Vachon, Dominic
    Umeå University, Faculty of Science and Technology, Department of Ecology and Environmental Sciences.
    Bishop, K.
    Department of Aquatic Sciences and Assessment, Swedish University of Agricultural Sciences, Uppsala, Sweden.
    Nilsson, M.B.
    Department of Forest Ecology and Management, Swedish University of Agricultural Sciences, Umeå, Sweden.
    Wallin, M.B.
    Department of Air, Water and Landscape, Uppsala University, Uppsala, Sweden; Department of Aquatic Sciences and Assessment, Swedish University of Agricultural Sciences, Uppsala, Sweden.
    Autumn destabilization of deep porewater CO2 store in a northern peatland driven by turbulent diffusion2021In: Nature Communications, E-ISSN 2041-1723, Vol. 12, no 1, article id 6857Article in journal (Refereed)
    Abstract [en]

    The deep porewater of northern peatlands stores large amounts of carbon dioxide (CO2). This store is viewed as a stable feature in the peatland CO2 cycle. Here, we report large and rapid fluctuations in deep porewater CO2 concentration recurring every autumn over four consecutive years in a boreal peatland. Estimates of the vertical diffusion of heat indicate that CO2 diffusion occurs at the turbulent rather than molecular rate. The weakening of porewater thermal stratification in autumn likely increases turbulent diffusion, thus fostering a rapid diffusion of deeper porewater CO2 towards the surface where net losses occur. This phenomenon periodically decreases the peat porewater CO2 store by between 29 and 90 g C m−2 throughout autumn, which is comparable to the peatland’s annual C-sink. Our results establish the need to consider the role of turbulent diffusion in regularly destabilizing the CO2 store in peat porewater.

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  • 15.
    Casas-Ruiz, Joan P.
    et al.
    Research Group on Ecology of Inland Waters (GRECO), Institute of Aquatic Ecology, University of Girona, Girona, Spain.
    Bodmer, Pascal
    Groupe de Recherche Interuniversitaire en Limnologie (GRIL), Département des sciences biologiques, Université du Québec à Montréal, QC, Montréal, Canada.
    Bona, Kelly Ann
    Environment and Climate Change Canada, QC, Gatineau, Canada.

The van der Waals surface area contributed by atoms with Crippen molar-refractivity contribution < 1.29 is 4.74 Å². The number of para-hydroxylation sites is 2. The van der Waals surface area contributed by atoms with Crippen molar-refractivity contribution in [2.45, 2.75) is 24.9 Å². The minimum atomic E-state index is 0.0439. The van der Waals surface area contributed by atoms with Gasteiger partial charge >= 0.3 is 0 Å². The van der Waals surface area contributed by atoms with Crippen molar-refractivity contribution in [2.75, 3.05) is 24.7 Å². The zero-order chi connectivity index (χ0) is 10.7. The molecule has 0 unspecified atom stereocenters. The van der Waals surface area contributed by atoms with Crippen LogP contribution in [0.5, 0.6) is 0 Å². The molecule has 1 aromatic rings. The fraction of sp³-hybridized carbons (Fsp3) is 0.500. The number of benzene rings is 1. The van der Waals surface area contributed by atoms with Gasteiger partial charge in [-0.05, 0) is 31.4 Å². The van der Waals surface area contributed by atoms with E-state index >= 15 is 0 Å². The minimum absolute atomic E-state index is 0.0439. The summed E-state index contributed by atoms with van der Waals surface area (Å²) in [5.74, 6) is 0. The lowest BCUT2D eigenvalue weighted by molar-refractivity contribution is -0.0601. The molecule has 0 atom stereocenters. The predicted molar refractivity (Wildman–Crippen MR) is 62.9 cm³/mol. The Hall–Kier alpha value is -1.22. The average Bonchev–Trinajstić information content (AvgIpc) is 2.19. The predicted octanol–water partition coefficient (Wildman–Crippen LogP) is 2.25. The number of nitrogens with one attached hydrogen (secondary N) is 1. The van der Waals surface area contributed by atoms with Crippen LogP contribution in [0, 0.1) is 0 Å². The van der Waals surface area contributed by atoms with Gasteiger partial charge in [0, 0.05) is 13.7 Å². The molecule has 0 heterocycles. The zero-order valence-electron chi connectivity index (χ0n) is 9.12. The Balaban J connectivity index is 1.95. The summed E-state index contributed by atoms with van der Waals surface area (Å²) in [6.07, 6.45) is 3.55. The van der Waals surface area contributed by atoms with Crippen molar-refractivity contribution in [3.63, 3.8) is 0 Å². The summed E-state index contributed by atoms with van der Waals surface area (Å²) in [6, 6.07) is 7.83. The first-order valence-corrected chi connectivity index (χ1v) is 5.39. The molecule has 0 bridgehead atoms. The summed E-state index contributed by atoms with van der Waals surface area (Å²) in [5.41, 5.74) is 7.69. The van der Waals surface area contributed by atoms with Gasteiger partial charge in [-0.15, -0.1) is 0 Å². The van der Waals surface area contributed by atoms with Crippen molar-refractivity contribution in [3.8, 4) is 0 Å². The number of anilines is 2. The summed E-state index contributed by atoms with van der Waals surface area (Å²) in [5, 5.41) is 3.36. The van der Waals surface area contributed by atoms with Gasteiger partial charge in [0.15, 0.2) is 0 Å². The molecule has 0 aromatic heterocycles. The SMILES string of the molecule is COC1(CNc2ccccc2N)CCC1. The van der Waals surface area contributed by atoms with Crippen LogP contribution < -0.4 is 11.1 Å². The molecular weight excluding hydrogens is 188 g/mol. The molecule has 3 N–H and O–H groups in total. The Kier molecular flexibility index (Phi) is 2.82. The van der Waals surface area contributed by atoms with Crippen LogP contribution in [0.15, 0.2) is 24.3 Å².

Butman, David
    Department of Civil and Environmental Engineering, University of Washington, WA, Seattle, United States.
    Couturier, Mathilde
    Groupe de Recherche Interuniversitaire en Limnologie (GRIL), Département des sciences biologiques, Université du Québec à Montréal, QC, Montréal, Canada.
    Emilson, Erik J. S.
    Natural Resources Canada, Sault Ste. Marie, Ontario, Canada.
    Finlay, Kerri
    University of Regina, SK, Regina, Canada.
    Genet, Hélène
    University of Alaska Fairbanks, AK, Fairbanks, United States.
    Hayes, Daniel
    University of Maine, ME, Orono, United States.
    Karlsson, Jan
    Umeå University, Faculty of Science and Technology, Department of Ecology and Environmental Sciences.
    Paré, David
    Natural Resources Canada, QC, Québec, Canada.
    Peng, Changhui
    Groupe de Recherche Interuniversitaire en Limnologie (GRIL), Département des sciences biologiques, Université du Québec à Montréal, QC, Montréal, Canada.
    Striegl, Rob
    United States Geological Survey, CO, Boulder, United States.
    Webb, Jackie
    Centre for Regional and Rural Futures (CeRRF), Faculty of Science, Engineering and Built Environment, Deakin University, NSW, Griffith, Australia.
    Wei, Xinyuan
    University of Maine, ME, Orono, United States.
    Ziegler, Susan E.
    Memorial University of Newfoundland, NL, St. John’s, Canada.
    del Giorgio, Paul A.
    Groupe de Recherche Interuniversitaire en Limnologie (GRIL), Département des sciences biologiques, Université du Québec à Montréal, QC, Montréal, Canada.
    Integrating terrestrial and aquatic ecosystems to constrain estimates of land-atmosphere carbon exchange2023In: Nature Communications, E-ISSN 2041-1723, Vol. 14, no 1, article id 1571Article in journal (Refereed)
    Abstract [en]

    In this Perspective, we put forward an integrative framework to improve estimates of land-atmosphere carbon exchange based on the accumulation of carbon in the landscape as constrained by its lateral export through rivers. The framework uses the watershed as the fundamental spatial unit and integrates all terrestrial and aquatic ecosystems as well as their hydrologic carbon exchanges. Application of the framework should help bridge the existing gap between land and atmosphere-based approaches and offers a platform to increase communication and synergy among the terrestrial, aquatic, and atmospheric research communities that is paramount to advance landscape carbon budget assessments.

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  • 16.
    Chakraborty, Chaitali
    et al.
    Umeå University, Faculty of Medicine, Umeå Centre for Molecular Medicine (UCMM). Umeå University, Faculty of Medicine, Wallenberg Centre for Molecular Medicine at Umeå University (WCMM).
    Nissen, Itzel
    Umeå University, Faculty of Medicine, Umeå Centre for Molecular Medicine (UCMM). Umeå University, Faculty of Medicine, Wallenberg Centre for Molecular Medicine at Umeå University (WCMM).
    Vincent, Craig A.